This is the follow up post to this one here.
Thanks for everyone’s input on this – I hope you enjoyed it as much as I enjoyed writing it. People’s answers demonstrated the two basic philosophical approaches to looking at the problem:
a) A deontological or Kantian ethics approach: that investing in weapons manufacture is intrinsically not social. Therefore neither ethical nor social.
b) A utilitarian approach: that investing in this weapons manufacturer would overall reduce loss of life and civilian casualties and is therefore a social investment.
In my limited experience when there is an argument between people where one is taking a utilitarian approach and the other a Kantian the best thing to do is to leave and go to the pub, as they are starting from such different background frameworks they are unlikely to achieve consensus.
A route that combined the two was put forward by Phil Caroe of Allia (thank you Phil), in an ethical investment model: If you believe weapons are unfortunately necessary, and therefore in your universe of acceptable investments, then this investment would score highly on a comparative basis with other potential weapon manufacturer investments. This combines the two by using rules to determine your investment universe and then comparative methods to make a selection. My only concern with this is that it is a passive investment methodology, where your starting point is that you have money to invest and a set of possible investments, which are the best ones?
So where do I come out on this? Well if we apply an active impact investor type model for understanding this investment, one would look at three elements:
a) Does it have a sensible theory of change or evidence base? In other words do we believe that its actions will lead to the outcome that it is seeking.
b) Is there a better way to achieve the goals than the way proposed?
c) What might be the unintended consequences and are they serious enough for us to worry about?
When understanding a) there are a number of attractions. The model has thought through a best angle of intervention, where the pressure points might lie. It has thought through how to be credible to its target audience. It understands the market it is in and the change it is seeking to create. There isn’t any evidence base of course, but this kind of change agent role wouldn’t have an evidence base.
As for b) a much deeper analysis would be required with the team and talking to external experts. Other possibilities might be more grant funded, campaigning or lobbying for example, but we should be able to compare them and then make an assessment rather than allowing our chosen investment methodology to determine our answer.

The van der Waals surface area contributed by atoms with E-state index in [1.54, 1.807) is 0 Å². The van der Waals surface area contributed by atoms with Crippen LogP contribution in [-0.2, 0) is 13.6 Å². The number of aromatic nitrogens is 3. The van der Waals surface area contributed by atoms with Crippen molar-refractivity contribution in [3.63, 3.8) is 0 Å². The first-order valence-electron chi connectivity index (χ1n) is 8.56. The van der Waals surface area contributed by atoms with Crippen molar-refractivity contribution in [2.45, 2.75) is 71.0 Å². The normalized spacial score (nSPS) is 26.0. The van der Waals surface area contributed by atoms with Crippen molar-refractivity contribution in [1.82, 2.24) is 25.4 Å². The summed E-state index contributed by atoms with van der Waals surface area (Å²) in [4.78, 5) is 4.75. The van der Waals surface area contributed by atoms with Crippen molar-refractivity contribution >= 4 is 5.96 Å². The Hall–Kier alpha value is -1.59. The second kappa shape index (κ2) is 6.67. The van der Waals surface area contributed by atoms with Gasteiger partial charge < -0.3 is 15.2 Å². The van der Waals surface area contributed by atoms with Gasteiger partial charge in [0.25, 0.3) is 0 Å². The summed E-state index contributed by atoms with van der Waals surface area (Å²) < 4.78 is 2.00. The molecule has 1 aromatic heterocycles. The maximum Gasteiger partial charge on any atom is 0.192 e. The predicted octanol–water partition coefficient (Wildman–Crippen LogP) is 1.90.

If I have any concerns, it is around c) unintended consequences… In other words the What Ifs? For example, if they made land mines more acceptable again, would more countries start using them again? One can start getting into quite deep analysis of the value of improving defensive strategies if you aren’t careful. To use a different example, Drones are, some might argue, the ultimate social weapon as they minimise civilian casualties and focus on the bad guys. But their very nature makes them easier to use, more acceptable even. The potential consequences of that ease of use are still playing out. There is quite a good discussion on this on the moral maze, a BBC radio programme. You can download the podcast here (The one thing it does demonstrate is that the last person you want sitting at the other end controlling the drone is Melanie Philips from the Daily Mail).
So I would not be inclined to invest myself. But if someone with real expertise in the area felt they had explored all the other options, and that this was the strategic route to making a difference in this particularly thorny problem then I would be open to them investing and considering it social investment. I don’t think the moral hazard quite puts it out by default in other words.
A few things to highlight from all this.
First, when people try to make ethical decisions they can start from at least two very different starting points. Therefore attempting to reconcile all into a universal answer to impact investment decision making is not going to succeed.
Second, finding answers to complex social issues is not easy. Potential points of leverage and strategies are not straightforward or necessarily comfortable. Many of them transgress traditional red lines for foundations or social investors. They might involve private enterprise. They might be perceived as subsidising government. Someone might make a profit. My fear is that in their struggle to work through what to invest in, organisations start by putting these red lines in place. What this means in practice is that some of the most interesting potential answers will struggle to raise investment.